Meet Your Ingredients

Meet Your Ingredients: Freekeh

Cracked Freekeh in Bowl with Spoon

An ancient grain rich in fiber and protein, freekeh will quickly become your new favorite whole grain!

The Basics

Let’s start with the obvious question: how do you pronounce “freekeh?”: free-kah. I wish I had looked that up sooner as I went around for awhile telling people all about my new favorite grain called “freek-e”. . .

Now that we have that out of the way, what is freekeh anyways? Part of the ancient grain family, freekeh is a traditional Middle Eastern grain popular in Mediterranean and North African cuisine. Unlike quinoa, which is also an ancient grain, freekeh isn’t gluten free as it’s made from roasted durum wheat that’s harvested when the wheat is still young and green (this impacts its nutritional benefits).

Flavor-wise, freekeh has nutty and distinct savory flavor. Even when just boiling it in water, it comes out buttery and tasting as though you’d cooked it in a light broth. As for texture, it all depends on whether you buy whole or cracked freekeh.

While we’ll get to how to choose between the two later on, as far as texture goes, whole freekeh is denser and more chewy, while cracked is smaller, making it more similar to quinoa or short-grain rice.

Cracked Freekeh in Bowl

Nutrition Overview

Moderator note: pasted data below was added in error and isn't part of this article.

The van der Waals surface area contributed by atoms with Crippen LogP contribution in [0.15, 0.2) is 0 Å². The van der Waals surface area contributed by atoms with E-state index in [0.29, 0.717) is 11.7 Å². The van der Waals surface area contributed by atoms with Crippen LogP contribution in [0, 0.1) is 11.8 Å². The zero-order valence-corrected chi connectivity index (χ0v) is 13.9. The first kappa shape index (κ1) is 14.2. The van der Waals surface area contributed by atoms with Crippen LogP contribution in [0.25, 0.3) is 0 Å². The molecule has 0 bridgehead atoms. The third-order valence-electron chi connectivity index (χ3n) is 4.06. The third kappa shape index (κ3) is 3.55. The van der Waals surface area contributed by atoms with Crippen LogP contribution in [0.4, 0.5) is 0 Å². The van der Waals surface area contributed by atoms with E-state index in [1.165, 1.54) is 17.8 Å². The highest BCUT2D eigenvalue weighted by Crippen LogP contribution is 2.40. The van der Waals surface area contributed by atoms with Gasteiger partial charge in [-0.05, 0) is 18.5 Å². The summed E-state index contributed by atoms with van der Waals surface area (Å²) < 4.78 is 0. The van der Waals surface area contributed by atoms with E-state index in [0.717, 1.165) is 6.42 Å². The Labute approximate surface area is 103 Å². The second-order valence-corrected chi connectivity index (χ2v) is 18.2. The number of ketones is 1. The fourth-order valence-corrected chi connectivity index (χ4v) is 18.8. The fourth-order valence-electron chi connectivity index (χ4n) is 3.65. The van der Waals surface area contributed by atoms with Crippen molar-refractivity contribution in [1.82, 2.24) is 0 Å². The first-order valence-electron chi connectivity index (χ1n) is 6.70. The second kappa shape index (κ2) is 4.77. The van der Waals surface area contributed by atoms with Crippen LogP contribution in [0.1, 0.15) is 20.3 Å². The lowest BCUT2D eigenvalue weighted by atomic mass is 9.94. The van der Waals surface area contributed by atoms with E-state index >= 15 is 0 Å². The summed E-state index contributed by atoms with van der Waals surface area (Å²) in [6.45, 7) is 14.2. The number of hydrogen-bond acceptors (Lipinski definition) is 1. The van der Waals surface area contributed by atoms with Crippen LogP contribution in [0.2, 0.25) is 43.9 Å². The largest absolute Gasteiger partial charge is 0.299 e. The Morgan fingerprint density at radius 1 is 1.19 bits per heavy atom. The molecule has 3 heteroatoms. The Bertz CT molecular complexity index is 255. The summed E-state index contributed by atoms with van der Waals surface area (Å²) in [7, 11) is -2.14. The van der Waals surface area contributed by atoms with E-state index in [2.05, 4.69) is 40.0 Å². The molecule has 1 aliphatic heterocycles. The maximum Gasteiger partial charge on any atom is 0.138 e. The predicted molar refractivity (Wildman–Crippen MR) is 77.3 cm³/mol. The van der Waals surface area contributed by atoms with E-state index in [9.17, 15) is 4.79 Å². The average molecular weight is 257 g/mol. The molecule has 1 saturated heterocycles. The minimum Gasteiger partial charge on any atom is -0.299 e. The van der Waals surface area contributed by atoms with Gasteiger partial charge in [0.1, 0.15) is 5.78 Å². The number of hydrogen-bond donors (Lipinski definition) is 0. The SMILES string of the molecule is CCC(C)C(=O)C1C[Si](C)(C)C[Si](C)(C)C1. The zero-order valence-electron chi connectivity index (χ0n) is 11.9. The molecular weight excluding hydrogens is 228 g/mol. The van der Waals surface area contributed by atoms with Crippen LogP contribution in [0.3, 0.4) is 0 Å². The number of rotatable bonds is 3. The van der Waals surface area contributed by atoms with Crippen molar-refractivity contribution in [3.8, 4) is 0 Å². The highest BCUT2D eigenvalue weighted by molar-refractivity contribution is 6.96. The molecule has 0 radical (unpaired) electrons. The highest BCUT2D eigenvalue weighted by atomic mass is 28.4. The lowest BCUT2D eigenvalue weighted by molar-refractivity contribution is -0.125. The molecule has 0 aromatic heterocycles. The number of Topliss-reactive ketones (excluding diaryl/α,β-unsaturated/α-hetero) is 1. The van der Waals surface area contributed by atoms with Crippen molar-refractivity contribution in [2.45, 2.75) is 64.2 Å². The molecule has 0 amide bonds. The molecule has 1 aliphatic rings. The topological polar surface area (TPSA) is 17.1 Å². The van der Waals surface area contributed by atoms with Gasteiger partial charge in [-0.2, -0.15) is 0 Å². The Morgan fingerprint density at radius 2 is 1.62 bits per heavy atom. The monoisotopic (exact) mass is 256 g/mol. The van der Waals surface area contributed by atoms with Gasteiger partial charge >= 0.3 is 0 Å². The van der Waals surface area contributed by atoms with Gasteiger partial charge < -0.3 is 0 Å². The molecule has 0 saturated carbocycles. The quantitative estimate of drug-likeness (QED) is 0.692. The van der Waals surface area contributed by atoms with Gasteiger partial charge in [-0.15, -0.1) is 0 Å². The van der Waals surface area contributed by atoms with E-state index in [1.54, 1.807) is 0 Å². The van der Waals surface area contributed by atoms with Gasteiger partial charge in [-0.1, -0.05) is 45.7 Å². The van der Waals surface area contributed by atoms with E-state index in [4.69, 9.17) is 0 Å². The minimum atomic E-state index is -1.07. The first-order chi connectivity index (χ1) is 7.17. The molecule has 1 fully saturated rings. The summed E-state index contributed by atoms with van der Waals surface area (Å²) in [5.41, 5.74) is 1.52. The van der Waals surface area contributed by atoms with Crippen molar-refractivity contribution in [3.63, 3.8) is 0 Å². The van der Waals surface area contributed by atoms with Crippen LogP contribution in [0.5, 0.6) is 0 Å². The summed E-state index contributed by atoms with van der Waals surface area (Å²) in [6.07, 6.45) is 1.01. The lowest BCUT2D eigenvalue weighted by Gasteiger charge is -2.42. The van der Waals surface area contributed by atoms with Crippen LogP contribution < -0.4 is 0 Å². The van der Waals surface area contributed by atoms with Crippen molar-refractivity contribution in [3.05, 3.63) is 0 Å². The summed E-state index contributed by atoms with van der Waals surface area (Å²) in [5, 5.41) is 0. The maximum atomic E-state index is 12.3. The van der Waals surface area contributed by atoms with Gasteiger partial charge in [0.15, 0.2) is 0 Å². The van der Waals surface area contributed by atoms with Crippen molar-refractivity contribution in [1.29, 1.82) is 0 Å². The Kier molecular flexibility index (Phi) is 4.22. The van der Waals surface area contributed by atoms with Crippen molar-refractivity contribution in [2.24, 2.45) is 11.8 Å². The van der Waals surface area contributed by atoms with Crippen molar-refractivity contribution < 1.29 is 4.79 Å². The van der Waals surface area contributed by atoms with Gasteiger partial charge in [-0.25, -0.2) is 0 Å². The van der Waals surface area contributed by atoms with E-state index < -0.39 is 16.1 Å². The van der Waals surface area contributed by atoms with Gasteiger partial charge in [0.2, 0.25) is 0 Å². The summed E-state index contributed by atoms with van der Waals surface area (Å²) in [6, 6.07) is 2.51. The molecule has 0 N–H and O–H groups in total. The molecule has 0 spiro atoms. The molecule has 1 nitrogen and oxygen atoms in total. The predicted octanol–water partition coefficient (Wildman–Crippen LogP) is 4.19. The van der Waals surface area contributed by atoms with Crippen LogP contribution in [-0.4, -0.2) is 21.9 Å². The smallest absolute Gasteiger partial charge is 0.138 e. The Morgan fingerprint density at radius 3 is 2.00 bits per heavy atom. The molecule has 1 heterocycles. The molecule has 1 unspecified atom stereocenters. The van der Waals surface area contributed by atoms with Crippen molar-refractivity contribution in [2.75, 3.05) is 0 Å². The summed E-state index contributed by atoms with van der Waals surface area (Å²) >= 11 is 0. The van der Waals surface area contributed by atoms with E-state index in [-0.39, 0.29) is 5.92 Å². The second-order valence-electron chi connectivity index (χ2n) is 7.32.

As mentioned above, freekeh is made from wheat that’s been harvested while it’s still green. As a result, the grain retains more of it’s nutrition, particularly protein, fiber and minerals.

One serving (about ¾ cup cooked) contains 170 calories, 7 grams of protein, 1.5 grams of fat, 33 grams of carbohydrate, and 8 grams of fiber – that’s more fiber and protein than quinoa or brown rice.

As for micronutrients, it’s a good source of calcium and magnesium, while also containing iron, phosphorus and selenium.

How to select: Whole vs Cracked

When buying freekeh you have a choice: whole or cracked. Cracked freekeh is simply whole freekeh that’s been cut into smaller pieces to shorten cooking time.

As there aren’t nutritional differences, the choice comes down to texture and cooking time. If you want larger, chewier bites, go for whole; however if a shorter cooking time is more important, then cracked freekeh is a better choice.

To purchase, you can usually find freekeh in specialty grocery stores, like Whole Foods. While you can find it pre-packaged, I recommend searching for it in bulk bins to save some money. You can also find it online.

How to store

Stored in an airtight container, freekeh will last for 6 months in a pantry or 12 months in the fridge.

How to use in cooking/baking

Unless otherwise indicated on the package, to cook use a 2.5:1 ratio of water to grain. For example, to cook four servings, place 1 cup of freekeh and 2 1/2 cups of water (or low-sodium broth) in a medium pot over high heat. Bring to a boil, cover, and reduce heat to a simmer. If cooking whole freekeh, simmer for 45-50 minutes; or for cracker, simmer for 15-20 minutes. Drain any remaining water if needed.

So how do you start using freekeh? A good place to start is simply by substituting it in anywhere that you normally use quinoa or rice.

My favorite recipe is coming your way Friday, but some fail-proof uses include cold or warm grain salads drizzled with olive oil and lemon juice, pilafs, and tabouli. I’ve also heard that it can be used for a healthier risotto and in soups, but I haven’t experimented with either of those yet. It’d also be delicious as a spin on savory oats.

Do you use freekeh? If so, I’d love to see your favorite recipes! Leave me a comment below or tag @TheHealthyToast_RD on Instagram.

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